For years, one of the worst practices in all of sports is the yearly signing day announcements for college football and basketball stars. Every year, a select number of 18- and sometimes 17-year-old high school students will be pushed onto a podium, with microphones all around them, to fatefully announce which school they're going to play for by selecting which university cap to put on their head -- as though they're Julius Ceasar.
Sports are great, but at times they morph into self-aggrandizing performances of melodrama that blind athletes into thinking more of themselves than they really are. We've seen Latrell Sprewell turn down a million-dollar contract because, "I've got my family to feed"; we've seen multimillionaire Patrick Ewing participate in charity basketball games during the '98 lockout because, "We players make a lot of money, but we spend a lot of money too." And now, we've seen LeBron James, whose ego has risen so drastically this offseason that one can assume he's taken the nickname "King James" literally.
It's to be expected. James never went to college, and thus never had that experience of holding a televised press conference where the world anxiously waits for his to decision to be made. But now, James is getting a second chance. On Thursday, at 9 PM on ESPN, LeBron James will announce on national TV where he plans to spend the next five to six years of his life. But don't worry Cleveland fans, who are already nervous over potentially losing the one bright spot in the city's economy; the proceeds of the LEBRON JAMES SPECIAL ANNOUNCEMENT will be donated to charity.
The pomp and circumstance of it all has undermined the phenomenal talent that LeBron James truly is. There's no question that he's the most complete player in the NBA, having won back-to-back MVP awards and having taken a truly mediocre Cavaliers team to the finals in 2007. For years, fans have been speculating if the entrepreneur superstar that is LeBron would really return to Cleveland in 2010, considering the city's lack of flair and the team's lack of supporting players. Even President Obama commented that James would look great in a Bulls uniform.
And truth be told, most basketball fans outside of Cleveland could respect his decision to leave the city if it meant pairing with someone like Dwyane Wade or Chris Bosh, who could make whatever team he's on an instant contender. But James has taken it a step further by not only entertaining other offers, but by doing it in the loudest way possible. He's given flirting comment after comment about how much he loves Madison Square Garden, wore a Yankees cap to an Indians game, gave an interview with Larry King while the NBA Finals were still going on, refused to even speak to Michigan State coach Tom Izzo, who was seriously considering becoming the Cavs' coach. It's even been reported that James hasn't even left his Cleveland residence this offseason, that it's been the other way around -- teams have come to him and have a limited amount of time to give him a sales pitch (one hour) before they're dismissed.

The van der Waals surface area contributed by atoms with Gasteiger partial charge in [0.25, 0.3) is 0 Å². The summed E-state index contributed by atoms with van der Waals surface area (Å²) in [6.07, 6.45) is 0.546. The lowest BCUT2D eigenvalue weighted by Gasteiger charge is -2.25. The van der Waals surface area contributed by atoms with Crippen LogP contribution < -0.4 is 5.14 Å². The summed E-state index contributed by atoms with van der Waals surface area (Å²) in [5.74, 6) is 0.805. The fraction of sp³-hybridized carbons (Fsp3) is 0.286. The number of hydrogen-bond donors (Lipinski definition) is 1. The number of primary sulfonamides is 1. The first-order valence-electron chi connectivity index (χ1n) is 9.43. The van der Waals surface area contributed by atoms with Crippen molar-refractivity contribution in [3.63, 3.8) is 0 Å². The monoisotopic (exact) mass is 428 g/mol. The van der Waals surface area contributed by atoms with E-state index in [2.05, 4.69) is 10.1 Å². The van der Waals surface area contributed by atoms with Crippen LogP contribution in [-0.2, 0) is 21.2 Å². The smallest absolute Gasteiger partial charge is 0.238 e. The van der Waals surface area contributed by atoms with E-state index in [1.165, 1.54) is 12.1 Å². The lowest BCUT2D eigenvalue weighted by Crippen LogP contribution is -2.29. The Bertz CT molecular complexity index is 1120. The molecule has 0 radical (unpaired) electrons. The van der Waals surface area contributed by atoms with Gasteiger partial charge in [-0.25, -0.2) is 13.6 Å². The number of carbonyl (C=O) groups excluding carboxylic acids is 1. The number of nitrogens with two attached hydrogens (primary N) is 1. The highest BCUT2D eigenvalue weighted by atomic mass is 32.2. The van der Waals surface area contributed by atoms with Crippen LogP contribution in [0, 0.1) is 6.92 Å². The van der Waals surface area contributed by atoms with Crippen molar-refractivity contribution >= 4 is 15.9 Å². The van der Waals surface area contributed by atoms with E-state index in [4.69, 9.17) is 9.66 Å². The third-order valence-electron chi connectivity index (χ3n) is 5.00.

It's the sort of thing Julius Ceasar did to gladiators thousands of years ago.
And now, the coup de grâce. This Thursday, LeBron James will become the first player in sports history to announce where he's signing on live television, in an event that he himself negotiated and asked for. ESPN, which hasn't had a successful non-sporting event primetime program since... ever, was happy to condense its previously-scheduled program, a two-hour World Cup wrap-up, to the 10 PM slot. What an honor it will be to us, the viewer to see the embodiment of greatness that is LeBron James. Sure, we could have read about LeBron James signing with the Heat or Nets or Knicks. But that would mean we wouldn't have been blessed with seeing the Chosen One, with his big Chosen hands, life up the Chosen hat of the team he's chosen to play with, on national TV, on ESPN, at 9 PM on Thursday. And we can't have that.
James has probably known for a long time which team he wants to play for, and the chances of his decision leaking by Wednesday or Thursday are very, very likely. So the only drama left will be to see how exactly it goes down. Will it be like the Oscars -- will LeBron go up to a podium, with a split-screen of six different teams, and then read from an envelope to announce the winner? Maybe it'll be like the Bachelor, where the winner gets the last rose from the bottom of his heart.
Or maybe, the live event will turn into a death match, where the owners of all the prospective teams -- Mikhail Prokhorov, Micky Arison, James Dolan -- will have to stave off a hoard of angry lions, with the last man standing proclaimed the winner. A long shot to be sure, but that's how Ceasar would have done it. And LeBron, you're no Julius Ceasar.
(Above photo via Brian Babineau, Getty Images)